Number of whistleblowers in financial services set to double
‘Culture of fear’ still preventing employees from speaking out, says transparency group
Whistleblower procedures: the Central Bank is investigating almost 40 whistleblower allegations made so far in 2017, just 10 shy of the total number received in 2016. Photograph: Frederic Cirou/PhotoAlto/Getty
The number of whistleblowers making protected disclosure reports about suspected breaches of law in the Irish financial services sector is set to double this year.
The regulator is investigating almost 40 whistleblower allegations made so far in 2017, just 10 shy of the total number received in 2016.
Fifty protected disclosure reports were made to the Central Bank last year in total, around 15 of which are still under investigation. In 2015, 49 reports of alleged wrongdoing were made to the regulator.
Any employee in the financial services sector can make a report about alleged regulatory breaches at their company to the Central Bank. A spokeswoman for the regulator said that, as a result of the reports made to date, various actions have been taken by the State against companies – including fines, on-site inspections, the issuing of risk mitigation plans and the creation of a watchlist.
“Not all reports received will result in supervisory action being initiated, as the information may not be sufficient to take action, or the information received was not substantiated when investigated,” she said.
Minister for Finance Michael Noonan has said “all allegations from whistleblowers are treated seriously and examined thoroughly”. Mr Noonan, responding to a written parliamentary question from Sinn Féin finance spokesman Pearse Doherty, confirmed the Central Bank is “currently considering approximately 50 whistleblower allegations”, from 2016 and 2017.
Mr Noonan said he is “satisfied that whistleblower procedures for banks and other financial institutions are robust”.
Mr Doherty said his own experience in helping bring whistleblowers’ allegations to the Central Bank had been “disappointing”. The Donegal TD said the case involved moneylenders, “who although they received a fine, escaped lightly in my book with many serious allegations not dealt with. The workers who blew the whistle have now all lost their jobs”.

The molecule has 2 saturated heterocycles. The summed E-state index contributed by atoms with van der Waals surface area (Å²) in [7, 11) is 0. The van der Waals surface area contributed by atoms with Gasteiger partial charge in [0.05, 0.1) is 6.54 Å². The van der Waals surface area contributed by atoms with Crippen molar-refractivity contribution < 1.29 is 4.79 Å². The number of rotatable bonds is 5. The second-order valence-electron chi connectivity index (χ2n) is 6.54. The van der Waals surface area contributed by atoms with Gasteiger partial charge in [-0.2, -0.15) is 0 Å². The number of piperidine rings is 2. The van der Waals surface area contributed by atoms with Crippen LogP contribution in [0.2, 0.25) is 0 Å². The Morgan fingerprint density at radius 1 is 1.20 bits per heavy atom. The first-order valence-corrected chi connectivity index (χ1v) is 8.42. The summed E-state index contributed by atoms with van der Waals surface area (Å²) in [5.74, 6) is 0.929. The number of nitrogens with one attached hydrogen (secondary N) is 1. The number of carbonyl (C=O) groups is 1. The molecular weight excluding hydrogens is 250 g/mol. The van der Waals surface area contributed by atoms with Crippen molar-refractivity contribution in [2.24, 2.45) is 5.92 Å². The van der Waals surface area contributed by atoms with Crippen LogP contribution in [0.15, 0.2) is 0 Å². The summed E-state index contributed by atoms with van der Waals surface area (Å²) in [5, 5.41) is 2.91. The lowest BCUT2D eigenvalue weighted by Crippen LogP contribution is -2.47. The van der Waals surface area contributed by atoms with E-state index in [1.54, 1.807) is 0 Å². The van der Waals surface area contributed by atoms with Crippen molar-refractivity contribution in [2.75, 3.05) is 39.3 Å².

Mr Doherty also queried how promptly the regulator followed up on whistleblower reports. “What is not clear and is of concern to me is there is no detail on how long the Central Bank has had these 50 cases on the books,” he said.
Transparency Ireland, an independent organisation that monitors corruption and promotes political transparency, said it was crucial protected disclosure reports are followed up and acted upon.
The organisation’s chief executive John Devitt said according to Irish and international data, “the second most-common reason workers cite for not speaking up is the belief that nothing will be done once they do”.
Whistleblowers have to believe they will not face reprisals or a backlash for reporting wrongdoing, Mr Devitt said.
Larry Broderick, general secretary of the Financial Services Union (FSU) said it assisted many employees throughout the financial sector making whistleblower reports to the Central Bank, primarily employees working in various banks in Ireland.
“One of the main obstacles facing whistleblowers is the culture of fear that exists in banking, despite the new legal protections that exist,” he said. “The FSU continues to campaign for a change in the culture of banking so that blowing the whistle on malpractice is valued and appreciated. That is rarely the case at present.”